iPad Pro 9.7″: first impressions

(This was originally posted as a Facebook note on 3 April.)

Okay, here’s the lengthier version of my first impressions of the iPad Pro, after having gotten it fully set up and playing with a variety of applications.

Specs: 128GB wifi-only, rose gold (to match my phone), $729 after edu discount. Bought the Pencil ($99) and Applecare ($99), but not a case or keyboard–I’m holding out for the Zagg folio case, which hasn’t shipped yet. I traded in my iPad Mini 2 for a $115 gift card to apply to the purchase, which was a seamless process and netted me more than Gazelle would have given ($70). Total, with edu discount and no tax, was $812.

tl;dr: I love it. It’s been a long time since I’ve gotten a new device and thought “Wow, this is going to significantly change (and improve) the way I work.”

Keyboard: I’m able to use it with my old iPad3 Logitech keyboard. It doesn’t work as a case, but I can set the new one in it and use it as a keyboard until I get my Zagg case, and it makes using the iPad for writing completely feasible. I’ve got all the Office apps installed (Word is my word processor of choice), and can keep files synced between iPad and computer using Dropbox or OneDrive. (This was a huge issue for me with the Mini; even with my tiny hobbit hands, a mini-sized keyboard was unusable for real typing.)

Pencil: I could not love it more. My biggest frustration with styluses on the mini has been that my palm regularly triggers unwanted input. “Palm rejection” works beautifully with this setup, making it possible to write and draw in a comfortable way without sabotaging my own work. It’s a game changer for usability of the iPad in research work.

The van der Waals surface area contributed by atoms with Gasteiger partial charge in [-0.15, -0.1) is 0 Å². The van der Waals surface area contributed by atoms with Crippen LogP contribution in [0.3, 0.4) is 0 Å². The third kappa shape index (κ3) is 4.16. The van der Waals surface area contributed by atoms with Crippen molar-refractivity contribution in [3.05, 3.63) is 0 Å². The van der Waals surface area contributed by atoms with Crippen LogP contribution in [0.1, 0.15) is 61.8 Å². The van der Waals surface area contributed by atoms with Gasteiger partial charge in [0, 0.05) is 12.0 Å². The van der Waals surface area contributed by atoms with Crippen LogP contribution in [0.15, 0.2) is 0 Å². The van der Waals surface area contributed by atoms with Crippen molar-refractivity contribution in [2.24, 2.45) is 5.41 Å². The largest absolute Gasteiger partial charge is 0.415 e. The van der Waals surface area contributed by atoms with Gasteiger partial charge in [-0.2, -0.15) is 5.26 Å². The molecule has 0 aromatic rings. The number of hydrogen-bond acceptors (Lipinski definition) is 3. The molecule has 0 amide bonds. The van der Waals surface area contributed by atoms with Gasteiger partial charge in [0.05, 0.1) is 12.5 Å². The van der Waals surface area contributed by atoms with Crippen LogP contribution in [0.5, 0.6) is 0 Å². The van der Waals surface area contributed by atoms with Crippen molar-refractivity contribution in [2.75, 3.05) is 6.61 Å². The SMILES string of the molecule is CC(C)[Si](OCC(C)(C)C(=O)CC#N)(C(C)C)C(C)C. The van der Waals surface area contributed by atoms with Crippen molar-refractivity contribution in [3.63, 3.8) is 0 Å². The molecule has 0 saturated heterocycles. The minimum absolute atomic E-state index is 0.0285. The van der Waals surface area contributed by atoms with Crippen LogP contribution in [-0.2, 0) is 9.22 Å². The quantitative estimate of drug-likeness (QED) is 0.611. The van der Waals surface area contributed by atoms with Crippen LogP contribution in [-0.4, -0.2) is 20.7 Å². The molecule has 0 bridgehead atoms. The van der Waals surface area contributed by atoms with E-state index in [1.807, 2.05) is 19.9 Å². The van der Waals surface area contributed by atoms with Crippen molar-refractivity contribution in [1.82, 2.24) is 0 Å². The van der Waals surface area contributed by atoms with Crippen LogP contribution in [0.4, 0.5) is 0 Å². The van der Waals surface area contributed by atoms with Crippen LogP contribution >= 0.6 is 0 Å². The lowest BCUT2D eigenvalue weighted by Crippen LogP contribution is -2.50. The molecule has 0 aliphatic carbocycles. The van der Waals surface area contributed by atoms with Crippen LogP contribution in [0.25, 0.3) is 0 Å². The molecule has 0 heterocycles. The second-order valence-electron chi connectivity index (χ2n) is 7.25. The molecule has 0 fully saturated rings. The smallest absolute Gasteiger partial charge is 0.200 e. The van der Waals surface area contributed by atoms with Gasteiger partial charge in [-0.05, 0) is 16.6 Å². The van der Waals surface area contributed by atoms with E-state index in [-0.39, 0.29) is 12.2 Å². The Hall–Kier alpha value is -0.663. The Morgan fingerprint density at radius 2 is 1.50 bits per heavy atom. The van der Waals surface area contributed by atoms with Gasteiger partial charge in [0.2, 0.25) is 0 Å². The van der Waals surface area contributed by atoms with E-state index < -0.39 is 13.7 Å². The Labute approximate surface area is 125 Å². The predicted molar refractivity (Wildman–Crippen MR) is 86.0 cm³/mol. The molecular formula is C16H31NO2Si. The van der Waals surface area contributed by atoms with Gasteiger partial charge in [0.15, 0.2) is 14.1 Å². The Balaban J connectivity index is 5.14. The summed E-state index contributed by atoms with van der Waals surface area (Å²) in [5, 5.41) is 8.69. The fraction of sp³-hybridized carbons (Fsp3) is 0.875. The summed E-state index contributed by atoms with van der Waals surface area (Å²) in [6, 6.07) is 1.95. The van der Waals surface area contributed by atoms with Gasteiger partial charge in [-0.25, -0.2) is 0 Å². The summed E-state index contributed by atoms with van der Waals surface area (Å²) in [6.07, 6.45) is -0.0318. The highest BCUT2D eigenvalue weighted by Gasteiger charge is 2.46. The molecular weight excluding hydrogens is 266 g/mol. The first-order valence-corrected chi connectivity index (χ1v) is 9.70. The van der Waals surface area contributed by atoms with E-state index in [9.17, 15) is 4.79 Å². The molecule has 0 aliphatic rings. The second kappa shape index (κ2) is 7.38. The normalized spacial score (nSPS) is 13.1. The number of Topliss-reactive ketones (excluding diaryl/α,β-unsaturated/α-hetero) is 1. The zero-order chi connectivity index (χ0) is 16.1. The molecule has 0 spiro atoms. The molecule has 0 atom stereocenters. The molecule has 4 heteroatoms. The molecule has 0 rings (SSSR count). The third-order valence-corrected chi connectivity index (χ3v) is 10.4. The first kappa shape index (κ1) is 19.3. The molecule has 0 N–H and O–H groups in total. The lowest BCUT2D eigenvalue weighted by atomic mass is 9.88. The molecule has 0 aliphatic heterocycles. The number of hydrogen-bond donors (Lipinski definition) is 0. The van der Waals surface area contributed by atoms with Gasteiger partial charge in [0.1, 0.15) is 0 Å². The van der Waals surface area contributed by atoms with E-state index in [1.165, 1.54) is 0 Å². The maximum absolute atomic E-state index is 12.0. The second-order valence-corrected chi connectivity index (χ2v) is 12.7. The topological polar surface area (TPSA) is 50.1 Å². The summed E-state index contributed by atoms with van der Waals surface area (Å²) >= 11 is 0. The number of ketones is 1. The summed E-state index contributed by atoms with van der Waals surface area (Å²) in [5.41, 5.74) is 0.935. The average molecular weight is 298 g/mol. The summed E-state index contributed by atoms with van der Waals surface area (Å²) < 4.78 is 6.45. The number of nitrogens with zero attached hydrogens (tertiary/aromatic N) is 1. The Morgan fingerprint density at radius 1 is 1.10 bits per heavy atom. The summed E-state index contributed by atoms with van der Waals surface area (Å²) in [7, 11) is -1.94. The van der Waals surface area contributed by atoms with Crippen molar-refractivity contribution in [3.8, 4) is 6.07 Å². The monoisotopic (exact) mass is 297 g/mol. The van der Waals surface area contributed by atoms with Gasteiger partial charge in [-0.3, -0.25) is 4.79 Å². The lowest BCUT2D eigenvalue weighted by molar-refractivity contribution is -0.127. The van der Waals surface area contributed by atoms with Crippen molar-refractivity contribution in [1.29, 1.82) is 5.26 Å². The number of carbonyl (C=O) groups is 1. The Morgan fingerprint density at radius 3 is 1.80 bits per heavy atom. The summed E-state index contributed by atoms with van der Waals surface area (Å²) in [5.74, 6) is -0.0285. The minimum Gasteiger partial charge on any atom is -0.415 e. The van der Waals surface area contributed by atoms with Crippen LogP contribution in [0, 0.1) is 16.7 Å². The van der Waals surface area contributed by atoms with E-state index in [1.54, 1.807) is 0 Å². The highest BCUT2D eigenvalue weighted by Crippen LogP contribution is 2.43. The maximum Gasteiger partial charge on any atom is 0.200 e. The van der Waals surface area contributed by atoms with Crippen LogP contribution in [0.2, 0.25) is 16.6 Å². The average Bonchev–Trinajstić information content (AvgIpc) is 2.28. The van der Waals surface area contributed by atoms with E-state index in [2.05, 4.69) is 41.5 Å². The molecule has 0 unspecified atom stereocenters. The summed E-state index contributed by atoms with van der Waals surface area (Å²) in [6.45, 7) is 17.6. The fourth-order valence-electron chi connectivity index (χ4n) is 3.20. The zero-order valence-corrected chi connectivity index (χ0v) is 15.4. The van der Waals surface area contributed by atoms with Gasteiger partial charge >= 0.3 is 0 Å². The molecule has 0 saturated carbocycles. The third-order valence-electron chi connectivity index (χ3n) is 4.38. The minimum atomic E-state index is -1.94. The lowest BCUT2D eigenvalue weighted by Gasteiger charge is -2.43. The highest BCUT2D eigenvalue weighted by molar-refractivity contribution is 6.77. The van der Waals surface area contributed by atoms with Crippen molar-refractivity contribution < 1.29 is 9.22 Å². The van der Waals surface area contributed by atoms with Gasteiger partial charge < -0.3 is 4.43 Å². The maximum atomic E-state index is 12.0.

Research Tools: My goal with this purchase was to have an easily portable device that makes it easy for me to carry research papers with me wherever I go, and then to be able to annotate them while reading. All my research papers are in my Zotero database (citations and PDFs). I was using PaperShip on the mini to access and read them, but couldn’t find a way to effectively annotate them. With the Pencil added to the setup, PaperShip’s annotation tools are well worth the one-time $9.99 cost–I can draw, highlight, add notes, in a very intuitive way. The annotations are saved to the PDF in my Zotero library, and are reflected when I look at the paper in the Zotero program on my computer. I could not be happier with this workflow!
Screen: The TrueTone makes more of a difference than I’d thought–if I turn it off, I can see how blue the screen seems when I’m working in incandescent light. And while it’s not matte, it definitely reflects much less light than any iPad I’ve owned previously.

Miscellaneous Other Stuff: (1) I’m quite intrigued by Adobe Comp, which allows me to hand draw wireframes and have them automatically convert to vector objects (image placeholders, text boxes, etc) so that I can do page layout on my iPad and then easily send it to Photoshop, Illustrator, or inDesign on my computer. Haven’t really put it through its paces yet, but I’m excited about it. (2) I have the Texture app for magazine reading, and magazines look fabulous on it. Much easier to read than on the mini. (3) For the first time ever, I’m actually thinking about starting to play with freehand drawing and sketching on a digital device. Not sure what tools to use for this; open to suggestions from friends who have more experience.

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